Explain how determinism and social darwinism are persent in Jack London's naturalistic short story, "To Build a Fire."
One of the key ideas necessary to understand this excellent short story of man pitted against nature is Naturalism. As you indicate, we can definitely say that this is a Naturalist short story. The naturalists were nineteenth-century writers who in their work went beyond realism in an attempt to portray life precisely as it it. They were strongly influenced by Darwin's theory of evolution and his concept of the survival of the fittest, and they believed that human actions and behaviour is determined by heredity and environment. Naturalists exposed human behaviour in an objective fashion, and presented human beings as being under the control of natural forces much stronger than they.
We can see these ideas of Naturalism, which draw so much upon Social Darwinism and determinism, throughout this story. The central flaw in the protagonist in this story is that he completely and arrogantly underestimates the power of nature. Note how the text describes him:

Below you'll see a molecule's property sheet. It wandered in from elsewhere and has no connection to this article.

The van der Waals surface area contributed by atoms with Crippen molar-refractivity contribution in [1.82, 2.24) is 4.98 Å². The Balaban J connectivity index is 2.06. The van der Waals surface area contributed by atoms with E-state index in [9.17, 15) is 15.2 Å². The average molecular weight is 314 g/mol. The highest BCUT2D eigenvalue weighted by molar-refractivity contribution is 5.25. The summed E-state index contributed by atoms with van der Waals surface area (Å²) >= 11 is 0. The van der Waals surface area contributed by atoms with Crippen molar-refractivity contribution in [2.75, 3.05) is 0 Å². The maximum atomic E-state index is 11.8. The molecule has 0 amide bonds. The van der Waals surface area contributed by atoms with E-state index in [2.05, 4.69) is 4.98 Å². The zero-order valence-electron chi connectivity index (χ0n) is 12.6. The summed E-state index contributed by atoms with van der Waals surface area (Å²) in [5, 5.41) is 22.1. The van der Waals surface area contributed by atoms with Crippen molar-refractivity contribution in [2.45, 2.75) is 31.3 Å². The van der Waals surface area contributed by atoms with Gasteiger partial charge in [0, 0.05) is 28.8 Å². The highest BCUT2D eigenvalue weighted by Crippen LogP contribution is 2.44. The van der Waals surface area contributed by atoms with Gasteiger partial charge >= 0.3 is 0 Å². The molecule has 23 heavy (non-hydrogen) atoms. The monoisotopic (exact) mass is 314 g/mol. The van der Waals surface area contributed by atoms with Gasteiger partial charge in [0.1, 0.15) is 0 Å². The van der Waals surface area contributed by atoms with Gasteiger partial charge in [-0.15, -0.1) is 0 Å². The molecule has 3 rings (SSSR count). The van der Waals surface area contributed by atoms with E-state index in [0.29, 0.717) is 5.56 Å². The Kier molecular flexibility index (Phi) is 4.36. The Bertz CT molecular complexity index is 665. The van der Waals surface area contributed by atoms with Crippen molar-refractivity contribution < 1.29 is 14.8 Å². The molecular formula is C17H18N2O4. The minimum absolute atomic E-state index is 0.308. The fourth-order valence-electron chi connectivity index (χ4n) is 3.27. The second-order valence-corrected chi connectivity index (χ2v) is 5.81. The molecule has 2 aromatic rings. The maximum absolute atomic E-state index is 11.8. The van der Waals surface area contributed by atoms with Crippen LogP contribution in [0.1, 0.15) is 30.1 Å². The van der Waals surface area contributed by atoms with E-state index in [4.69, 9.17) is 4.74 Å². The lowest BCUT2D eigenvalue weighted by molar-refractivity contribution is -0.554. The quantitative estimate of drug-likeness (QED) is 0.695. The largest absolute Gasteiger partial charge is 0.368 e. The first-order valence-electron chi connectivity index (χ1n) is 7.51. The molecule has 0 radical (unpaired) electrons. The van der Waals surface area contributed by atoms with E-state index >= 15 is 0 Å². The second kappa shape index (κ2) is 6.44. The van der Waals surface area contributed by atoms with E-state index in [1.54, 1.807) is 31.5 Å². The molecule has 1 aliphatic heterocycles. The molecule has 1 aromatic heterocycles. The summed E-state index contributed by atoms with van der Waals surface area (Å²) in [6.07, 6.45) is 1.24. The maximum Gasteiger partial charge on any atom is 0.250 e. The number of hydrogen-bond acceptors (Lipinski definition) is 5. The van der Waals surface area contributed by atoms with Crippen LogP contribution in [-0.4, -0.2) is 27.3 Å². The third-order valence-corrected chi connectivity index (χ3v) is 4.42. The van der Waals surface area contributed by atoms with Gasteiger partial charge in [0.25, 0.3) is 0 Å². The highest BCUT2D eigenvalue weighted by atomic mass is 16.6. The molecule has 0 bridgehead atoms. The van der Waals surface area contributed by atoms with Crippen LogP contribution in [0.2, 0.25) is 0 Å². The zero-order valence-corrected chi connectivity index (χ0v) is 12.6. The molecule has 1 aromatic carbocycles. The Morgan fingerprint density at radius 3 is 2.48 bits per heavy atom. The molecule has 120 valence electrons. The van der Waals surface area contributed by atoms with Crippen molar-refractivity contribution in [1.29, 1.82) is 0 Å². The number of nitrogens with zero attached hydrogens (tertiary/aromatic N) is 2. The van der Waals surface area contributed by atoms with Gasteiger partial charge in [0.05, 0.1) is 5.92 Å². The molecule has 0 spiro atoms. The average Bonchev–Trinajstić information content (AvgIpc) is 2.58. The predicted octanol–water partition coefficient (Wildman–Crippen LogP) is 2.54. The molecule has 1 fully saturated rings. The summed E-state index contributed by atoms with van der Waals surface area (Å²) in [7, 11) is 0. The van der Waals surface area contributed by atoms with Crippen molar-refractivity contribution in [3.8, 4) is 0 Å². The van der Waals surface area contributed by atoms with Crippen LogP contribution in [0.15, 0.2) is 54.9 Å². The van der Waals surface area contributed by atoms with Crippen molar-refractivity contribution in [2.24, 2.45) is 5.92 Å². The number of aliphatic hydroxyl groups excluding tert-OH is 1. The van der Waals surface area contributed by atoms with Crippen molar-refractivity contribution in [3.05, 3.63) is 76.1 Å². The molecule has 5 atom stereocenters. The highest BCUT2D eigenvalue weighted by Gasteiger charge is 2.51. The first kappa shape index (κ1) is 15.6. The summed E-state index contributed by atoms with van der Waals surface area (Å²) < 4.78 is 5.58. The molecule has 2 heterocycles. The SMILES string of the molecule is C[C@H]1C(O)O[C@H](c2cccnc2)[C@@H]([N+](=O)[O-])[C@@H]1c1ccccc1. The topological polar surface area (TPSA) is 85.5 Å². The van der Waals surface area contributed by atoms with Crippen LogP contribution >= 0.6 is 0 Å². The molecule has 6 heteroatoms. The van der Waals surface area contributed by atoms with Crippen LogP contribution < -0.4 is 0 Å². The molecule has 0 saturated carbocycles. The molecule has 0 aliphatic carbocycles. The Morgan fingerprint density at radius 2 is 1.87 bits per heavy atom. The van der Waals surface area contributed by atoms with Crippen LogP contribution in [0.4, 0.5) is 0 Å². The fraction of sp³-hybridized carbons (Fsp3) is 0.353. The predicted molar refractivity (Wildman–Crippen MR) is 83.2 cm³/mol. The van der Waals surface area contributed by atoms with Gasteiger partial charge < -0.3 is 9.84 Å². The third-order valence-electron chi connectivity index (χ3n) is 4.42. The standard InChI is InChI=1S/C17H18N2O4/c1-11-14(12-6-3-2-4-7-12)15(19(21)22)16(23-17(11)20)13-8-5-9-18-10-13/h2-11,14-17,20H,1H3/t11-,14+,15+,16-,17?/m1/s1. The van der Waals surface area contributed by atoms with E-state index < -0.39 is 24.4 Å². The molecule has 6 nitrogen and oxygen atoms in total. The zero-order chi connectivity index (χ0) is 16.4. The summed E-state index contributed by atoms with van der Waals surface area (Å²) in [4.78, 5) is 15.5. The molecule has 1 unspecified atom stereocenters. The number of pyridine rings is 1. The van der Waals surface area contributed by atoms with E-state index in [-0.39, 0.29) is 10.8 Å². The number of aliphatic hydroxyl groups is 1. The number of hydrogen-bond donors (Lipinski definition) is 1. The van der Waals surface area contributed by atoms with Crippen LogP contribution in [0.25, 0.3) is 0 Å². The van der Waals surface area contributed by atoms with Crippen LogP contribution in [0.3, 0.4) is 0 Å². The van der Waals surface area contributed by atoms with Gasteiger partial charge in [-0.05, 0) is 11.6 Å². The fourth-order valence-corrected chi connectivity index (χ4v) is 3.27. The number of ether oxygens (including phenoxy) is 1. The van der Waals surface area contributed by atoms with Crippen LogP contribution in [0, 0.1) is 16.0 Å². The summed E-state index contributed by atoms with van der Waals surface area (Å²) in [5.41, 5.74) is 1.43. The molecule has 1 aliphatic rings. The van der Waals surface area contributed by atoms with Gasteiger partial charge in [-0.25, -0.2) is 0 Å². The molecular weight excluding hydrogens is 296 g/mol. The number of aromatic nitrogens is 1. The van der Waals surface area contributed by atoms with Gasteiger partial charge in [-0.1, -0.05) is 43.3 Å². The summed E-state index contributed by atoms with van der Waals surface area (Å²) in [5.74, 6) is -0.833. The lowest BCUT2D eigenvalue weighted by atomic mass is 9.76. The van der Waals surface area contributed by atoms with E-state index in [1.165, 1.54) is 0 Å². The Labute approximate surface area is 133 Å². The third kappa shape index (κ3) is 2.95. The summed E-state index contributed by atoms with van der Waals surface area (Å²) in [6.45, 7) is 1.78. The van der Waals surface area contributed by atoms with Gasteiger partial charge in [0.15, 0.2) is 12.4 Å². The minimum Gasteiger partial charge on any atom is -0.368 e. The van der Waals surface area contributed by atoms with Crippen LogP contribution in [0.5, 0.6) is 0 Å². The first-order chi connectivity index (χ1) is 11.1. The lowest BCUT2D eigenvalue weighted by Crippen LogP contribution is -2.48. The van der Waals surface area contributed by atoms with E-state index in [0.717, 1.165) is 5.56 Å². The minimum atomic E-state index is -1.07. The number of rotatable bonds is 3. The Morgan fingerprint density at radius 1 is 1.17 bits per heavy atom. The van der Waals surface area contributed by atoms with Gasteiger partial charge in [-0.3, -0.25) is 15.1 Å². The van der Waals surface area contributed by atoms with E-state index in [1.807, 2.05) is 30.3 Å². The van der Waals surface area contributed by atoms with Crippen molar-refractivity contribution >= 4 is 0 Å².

He was a newcomer in the land, a cheechako, and this was his first winter. The trouble with him was that he was without imagination. He was quick and alert in the things of life, but only in the things, and not in the significances. Fifty degrees below zero meant eight-odd degrees of frost. Such a fact impressed him as being cold and uncomfortable, and that was all. It did not lead him to meditate upon his fairly as a creature of temperature, and upon man's frailty in general, able to live within certain narrow limits of heat and cold, and from there on it did not lead him to the conjectural field of immortality and man's place in the universe.
It is precisely this failing in his thinking that London shows led to this man's death. According to London, it is clear that exposure to nature in its raw power should automatically create in us a profound respect for its power and might and lead us to meditate upon our own weaknesses and inner fragility as humans.